Books, characters, fiction, heroines, mystery, publishing, reading list, stories, writing

Diamonds to Dust Published

No time to waste on fancy intros–let’s get right to the heart of the matter.

What starts as an intriguing puzzle soon takes a more sinister turn when a dead body shows up. When all of the clues only make matters more murky, how can Pauline Gray make sense of it all? This case will take all her wits and investigative ability to solve … but the body count is growing …Horace Van Camp, of Clayton, NY, is dead, and his wealth has been divided among strangers. Arabella Warren cannot understand why she should have inherited a diamond necklace from a man she never met, and she asks Pauline Gray to look into the matter. Eager for a new challenge, Pauline takes the case. The deeper she explores, the more complicated matters become. Why was Van Camp’s great-nephew disinherited? Did the pompous lawyer have anything to do with it? How were the twelve beneficiaries chosen, and why? When a dead body turns up on the Van Camp estate, the puzzle takes on a more sinister aspect. With the police dismissing it all as a series of coincidences and accidents, it is up to Pauline to set things right in the face of the greed, deception, and fear that lie at the heart of this disquieting case. It will take all of Pauline’s ingenuity to solve this case, but she is once again determined to see justice done for those who cannot seek it for themselves.

Diamonds to Dust is out today! You can buy it at …

Amazon

iBooks

Barnes & Noble

Kobo

Smashwords

You can also purchase a paperback copy through Amazon

Wow, that’s great, Louise, you might be saying right now. But why should I buy this book? What’s it all about?

I’m so glad you asked!

Diamonds to Dust is the second book in the Pauline Gray mystery series, though it can be read and enjoyed on its own (if you do want to read the first book first, it’s on sale right now for $.99 at all the above retailers–links can be found at this page.)

Pauline Gray is a single woman in her mid-twenties, living in the small town of Canton, NY, nestled in the foothills of the Adirondacks in northern NY state. The year is 1934; Prohibition has just been repealed, the country is in the thick of the Great Depression, and rural farming communities in the northeastern part of the US, though not suffering as badly as other parts of the country, have all had to pull together to try to get through this.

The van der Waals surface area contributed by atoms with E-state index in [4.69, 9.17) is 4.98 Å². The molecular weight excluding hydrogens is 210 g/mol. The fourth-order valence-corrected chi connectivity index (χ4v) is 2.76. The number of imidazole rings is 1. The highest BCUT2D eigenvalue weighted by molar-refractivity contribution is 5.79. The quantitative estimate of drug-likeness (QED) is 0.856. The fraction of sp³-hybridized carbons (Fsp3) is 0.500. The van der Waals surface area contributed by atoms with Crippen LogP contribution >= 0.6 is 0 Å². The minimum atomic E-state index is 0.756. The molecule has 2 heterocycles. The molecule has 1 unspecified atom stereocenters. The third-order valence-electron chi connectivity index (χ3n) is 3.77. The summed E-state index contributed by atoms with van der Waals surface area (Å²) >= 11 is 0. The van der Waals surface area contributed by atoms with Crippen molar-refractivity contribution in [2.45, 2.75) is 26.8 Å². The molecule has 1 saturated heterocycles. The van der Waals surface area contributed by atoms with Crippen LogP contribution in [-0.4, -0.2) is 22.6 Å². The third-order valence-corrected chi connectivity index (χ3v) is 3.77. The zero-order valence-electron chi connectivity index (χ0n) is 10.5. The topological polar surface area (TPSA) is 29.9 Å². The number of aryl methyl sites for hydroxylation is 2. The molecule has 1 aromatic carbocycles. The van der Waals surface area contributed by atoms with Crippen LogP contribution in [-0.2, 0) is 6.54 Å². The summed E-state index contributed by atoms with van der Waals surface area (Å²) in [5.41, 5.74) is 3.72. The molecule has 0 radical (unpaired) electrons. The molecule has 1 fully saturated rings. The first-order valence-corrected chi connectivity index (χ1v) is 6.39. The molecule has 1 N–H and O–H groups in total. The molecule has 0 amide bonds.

Pauline thinks of herself as a scholar, first and foremost. Yes, she writes a column for the local newspaper to pay the bills, and yes, she secretly writes cheap adventure novels on the side to supplement the newspaper income, but in her heart, she is still an academic, dreaming of the day she can return to the world of study and research she loved so well in college. In the meantime, those traits serve her well when unsolved mysteries trouble her neighbors and friends. Pauline’s compassion and drive for justice combine with her ability to sort facts and sift truth from falsehood to make her a formidable detective. Not that she ever seeks out trouble, mind you, but somehow it always seems to find her …

The Pauline Gray mysteries are for you if you like:

Mysteries with plots that keep you guessing all the way through

Stories set in and informed by the 1930s, or historical periods in general

Stories set in small towns with a tight-knit community

People doing the right thing even when it’s difficult or unpleasant

Women supporting other women

Justice served for those the world tends to overlook.

Sound like your cup of tea? Then pick up your copy of Diamonds to Dust today! What are you waiting for?

influences, mystery, world-building, writing

The Story Behind Pauline Gray

A few years back, I had finished a re-read of North and South, by Elizabeth Gaskell, and was pondering on what an unusual protagonist Margaret Hale was. Someone who was quiet and reserved, yet passionate for justice and a fiercely loyal friend. It was her quietness that stood out the most to me. How often do we see a protagonist who is deeply reserved, quiet, and yet never a pushover and rarely passive?

I had already, at that point, been mulling over the possibility of writing a straight-up detective story, no fantastic elements involved at all, and one set in my home town, or at least the region around where I grew up.

My ever-present love for Dorothy L Sayers’ scholarly-minded and ruthlessly honest Harriet Vane combined with my appreciation for Margaret Hale, and behold, I had the start of a new character for a new series: Pauline Gray.